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Trainee Teacher is Miss Suva City Council

Trainee Teacher is Miss Suva City Council
Vodafone Hibiscus queen contestant, Miss Suva City Council, Emali Sua. Photo: Ronald Kumar.
August 10
11:00 2017


Meet Miss Suva City Council Emali Matili Sua. This is her story.

I am 22-years-old. I have ancestral links to Malaita in Solomon Islands, I am also a part Maloku, Moala in Lau and I have maternal links to Mataso, Naceva in Kadavu.

I am the youngest of four siblings and I grew up at Wailoku. I attended St John’s Anglican School and Suva Grammar School. Currently, I am pursuing my Bachelor in Primary Education at the Fiji National University.


What was your first reaction when you were told that you were one of the Queens at this year’s festival?

Emali: I was speechless and overwhelmed. It was indeed a proud moment for me, after which I had gone through a selection process and was then chosen from a number of candidates who were vying for Miss Suva City Council.


What was the motivation behind entering this year’s Hibiscus?

Emali: My motivation was my family because they had faith in me and they saw that I was confident and capable enough to participate at this year’s Vodafone Hibiscus. I also feel that the Vodafone Hibiscus Festival provides me with the platform to do something that I love and I am really passionate about community work because it also gives me a platform to address and advocate my theme which is “loss of culture due to climate change”.


Just briefly talk about your theme for the festival?

Emali: In this year’s Hibiscus Festival I will be advocating on the loss of culture due to climate change.

Culture is a strong part of a person’s life because it influences their views, values, hopes, worries and fears. It is defined as a symbol that expresses meaning, rituals and stories.

However, due to climate change these influences are slowly fading away.

Climate change has led many people to look for new places to settle and in this process we are slowly letting out culture die a slow and painful death, simple things like traditional fishing methods are now not known by our younger generation.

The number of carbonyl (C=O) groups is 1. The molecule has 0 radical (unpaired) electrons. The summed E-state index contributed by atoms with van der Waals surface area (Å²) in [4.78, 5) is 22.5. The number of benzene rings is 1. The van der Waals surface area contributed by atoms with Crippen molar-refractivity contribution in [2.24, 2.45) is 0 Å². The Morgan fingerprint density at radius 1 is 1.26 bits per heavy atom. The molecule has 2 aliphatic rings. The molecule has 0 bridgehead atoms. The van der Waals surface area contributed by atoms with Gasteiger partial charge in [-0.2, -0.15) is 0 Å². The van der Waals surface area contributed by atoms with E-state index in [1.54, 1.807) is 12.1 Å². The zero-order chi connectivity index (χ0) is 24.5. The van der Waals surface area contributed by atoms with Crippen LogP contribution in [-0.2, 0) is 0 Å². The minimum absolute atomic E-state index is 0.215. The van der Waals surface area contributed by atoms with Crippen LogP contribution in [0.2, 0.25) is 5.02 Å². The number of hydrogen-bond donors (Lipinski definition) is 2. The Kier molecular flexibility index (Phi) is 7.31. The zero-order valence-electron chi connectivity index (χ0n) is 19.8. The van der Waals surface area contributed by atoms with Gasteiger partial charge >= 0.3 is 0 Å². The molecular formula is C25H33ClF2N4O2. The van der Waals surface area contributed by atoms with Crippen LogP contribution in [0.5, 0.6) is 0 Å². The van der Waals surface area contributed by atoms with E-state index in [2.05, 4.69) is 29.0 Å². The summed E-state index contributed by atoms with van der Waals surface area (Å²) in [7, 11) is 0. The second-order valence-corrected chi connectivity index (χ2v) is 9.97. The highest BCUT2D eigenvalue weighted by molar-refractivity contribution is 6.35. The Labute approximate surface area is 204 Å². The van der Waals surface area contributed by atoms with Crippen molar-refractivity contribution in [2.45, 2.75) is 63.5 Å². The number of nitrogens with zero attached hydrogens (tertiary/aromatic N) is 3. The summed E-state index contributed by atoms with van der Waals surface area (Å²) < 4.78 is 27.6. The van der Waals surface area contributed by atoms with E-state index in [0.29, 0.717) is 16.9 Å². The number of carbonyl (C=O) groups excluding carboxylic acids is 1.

I strongly believe that we can preserve our culture. We can start by implementing traditional subjects in our education system, educating our young ones of the traditional methods and their importance, encouraging more cultural events and I also strongly support our Government’s move to recognise our traditional village by-laws. Together we can preserve our culture.


What are you most looking forward to for this year’s Festival?

Emali: I look forward to the various places that I and my fellow contestants will be visiting and also the evenings on which we will showcase our outfits and talents.


Has it ever crossed your mind growing up and watching the festival that one day you’ll be a part of?

Emali: While growing up and watching the Hibiscus Festival I would pretend to do what the contestants do on stage but it never crossed my mind that I will also be one of those contestants on the Hibiscus stage one day.


What can you say about your sponsors, briefly explain the organisation Suva City Council that most people know nothing about?

Emali: Suva City Council is the largest serving municipality in Fiji. Suva City Council takes pride in providing the best services to its rate payers and the city commuters on a daily basis.  The council ensures that the city surroundings remain clean and safe for its user’s day in and day out.  The council is responsible for beautification of gardens and parks.  Also recently they have upgraded Albert Park facilities and have also installed a number of mini gyms around its parks to allow the residents and visitors a place to exercise for their physical wellbeing. The council is also responsible for the My Suva Picnic Park and the Sea Breeze Walk way, not only is the park a tourist attraction but it also gives the people a space to spend quality time with their families. The Suva City Council continuously strives to make Suva a vibrant city and provides the best service to its ratepayers and stakeholders.


Apart from your current position, what do you like doing in your past time?

Emali: I love to spend it with my family or surf the net to watch YouTube videos and other times I would stroll around Suva with a friend and take photos of birds, sunsets and other things worth capturing.


Who is your greatest inspirations by far?

Emali: My greatest inspiration by far is my family as they have always supported and encouraged me in everything I do. Without their encouragement and support I could not have been the person I am today.


What are some of the challenges in your line of work?

Emali: To be a student teacher one has to keep in mind that you need to teach students effectively. One of my challenges would be the generation of today who get distracted very easily and they have a short attention span. So my challenge would be to try and make classes interesting and lively so that their focus is kept on me and the knowledge I am trying to teach them.


What would you like to take away from this year’s Hibiscus?

Emali: I would like to take away a better version of myself but most of all too at least touch a life with my advocacy message.



Favourite Quote: 2 Chronicles: 20. 15- This is what the Lord says to you: ‘Do not be afraid or discouraged because of this vast army. For the battle is not yours, but God’s.

Favourite Book: The Big Picture: Getting Perspective on What’s Really Important in Life by Ben Carson

Favourite Food: Sea food

Favourite Song right now: Zoe Grace At The Cross

Favourite all time Movie: War room

Edited by Karalaini Waqanidrola



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